Imatges de pàgina
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sively used in the arts. It serves for the fabrication of the tents and carpets of the Arabs, and for their wearing apparel. Cloth is also manufactured of it in Persia and other places. The most esteemed hair cames from Persia. It is divided into three qualities; black, red, and grey. The black is the dearest, and the grey is only worth half the red.

Considerable quantities of camels' hair are exported from Smyrna, Constantinople, and Alexandria. It is used in the manufacture of hats, particularly by the French. - (Rees's Cyclopædia, art. Camelus.)

CAMLET, OR CAMBLET (Ger. and Du. Kamelot ; Fr. Camelot ; It. Ciambellotto; Sp. Camelote; Rus. Kamlot), a plain stuff, manufactured on loom, with 2 adles, as linens are. There are camlets of various colours and sorts; some wholly of goats' hair ; others, in which the warp is of hair, and the woof half hair and half silk; others, again, in which both the warp and the woof are of wool; and, lastly, some, of wbich the warp is of wool and the woof of thread : some are striped, some watered, and some figured.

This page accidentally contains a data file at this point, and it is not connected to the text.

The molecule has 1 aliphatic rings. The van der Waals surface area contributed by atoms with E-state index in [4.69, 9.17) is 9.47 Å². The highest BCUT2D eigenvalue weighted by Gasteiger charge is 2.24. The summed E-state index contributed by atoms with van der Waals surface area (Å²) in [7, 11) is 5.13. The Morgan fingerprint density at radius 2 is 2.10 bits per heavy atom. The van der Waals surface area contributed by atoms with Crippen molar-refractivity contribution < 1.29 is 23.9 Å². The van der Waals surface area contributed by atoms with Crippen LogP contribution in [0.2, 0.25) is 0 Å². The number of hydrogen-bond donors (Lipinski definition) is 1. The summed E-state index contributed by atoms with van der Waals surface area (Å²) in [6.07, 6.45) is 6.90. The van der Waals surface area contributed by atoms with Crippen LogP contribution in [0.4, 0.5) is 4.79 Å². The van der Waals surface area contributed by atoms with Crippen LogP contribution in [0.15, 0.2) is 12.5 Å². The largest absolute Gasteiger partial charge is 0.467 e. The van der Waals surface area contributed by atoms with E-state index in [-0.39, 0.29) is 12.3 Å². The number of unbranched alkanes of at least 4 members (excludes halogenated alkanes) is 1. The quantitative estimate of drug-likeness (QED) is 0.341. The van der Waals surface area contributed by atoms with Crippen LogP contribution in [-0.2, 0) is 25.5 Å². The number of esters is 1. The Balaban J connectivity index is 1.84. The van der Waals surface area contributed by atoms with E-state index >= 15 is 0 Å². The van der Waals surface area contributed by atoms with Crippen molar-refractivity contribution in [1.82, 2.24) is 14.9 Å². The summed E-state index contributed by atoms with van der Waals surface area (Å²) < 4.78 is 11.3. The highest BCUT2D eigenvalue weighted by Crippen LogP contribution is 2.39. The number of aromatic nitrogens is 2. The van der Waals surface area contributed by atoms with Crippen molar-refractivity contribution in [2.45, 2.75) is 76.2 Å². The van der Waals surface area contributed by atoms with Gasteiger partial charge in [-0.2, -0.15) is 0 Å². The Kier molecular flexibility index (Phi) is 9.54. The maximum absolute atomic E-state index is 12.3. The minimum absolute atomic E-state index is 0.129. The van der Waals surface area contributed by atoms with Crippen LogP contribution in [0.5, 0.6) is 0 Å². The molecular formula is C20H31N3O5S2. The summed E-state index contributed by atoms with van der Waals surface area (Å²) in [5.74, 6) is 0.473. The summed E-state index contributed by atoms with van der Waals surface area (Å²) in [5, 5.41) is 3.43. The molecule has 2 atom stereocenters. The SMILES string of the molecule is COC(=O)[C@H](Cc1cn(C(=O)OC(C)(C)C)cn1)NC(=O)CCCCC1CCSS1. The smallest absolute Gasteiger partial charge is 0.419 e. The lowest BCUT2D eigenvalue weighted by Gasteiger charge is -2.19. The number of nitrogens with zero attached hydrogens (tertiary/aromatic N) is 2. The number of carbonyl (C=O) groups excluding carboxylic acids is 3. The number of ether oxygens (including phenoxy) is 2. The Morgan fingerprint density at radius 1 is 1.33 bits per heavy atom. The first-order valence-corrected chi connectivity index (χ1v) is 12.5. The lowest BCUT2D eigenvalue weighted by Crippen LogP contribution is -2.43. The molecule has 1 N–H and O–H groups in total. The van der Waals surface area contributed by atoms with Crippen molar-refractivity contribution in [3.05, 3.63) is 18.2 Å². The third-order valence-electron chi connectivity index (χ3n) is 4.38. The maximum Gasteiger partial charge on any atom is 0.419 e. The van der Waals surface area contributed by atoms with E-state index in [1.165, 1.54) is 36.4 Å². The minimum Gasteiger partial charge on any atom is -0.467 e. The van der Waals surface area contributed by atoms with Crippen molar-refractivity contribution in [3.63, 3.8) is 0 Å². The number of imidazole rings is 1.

CAMOMILE (Fr. Camomille ; It. Camomilla ; Sp. Manzanilla ; Lat. Chamomillo ), a well-known plant, whose flowers are used for medicinal purposes. Most of what is brought to the London market is grown about Mitcham, in Surrey. The imports, however, are not inconsiderable; as many as 26,120 lbs. of foreign camomile-flowers having been annually entered for consumption, at an average of the 3 years ending with 1841. The duty is 1d. per lb.

CAMPHOR, OR CAMPHIRE (Ger. Kampfer; Du. Kamfer ; Fr. Camphre ; It. Canfora ; Sp. Alcanfor ; Rus. Kamfora ; Lat. Camphora ; Arab. and Pers. kafoor ; Mal. Kaafur). There are two descriptions of this valuable article, which must not be confounded.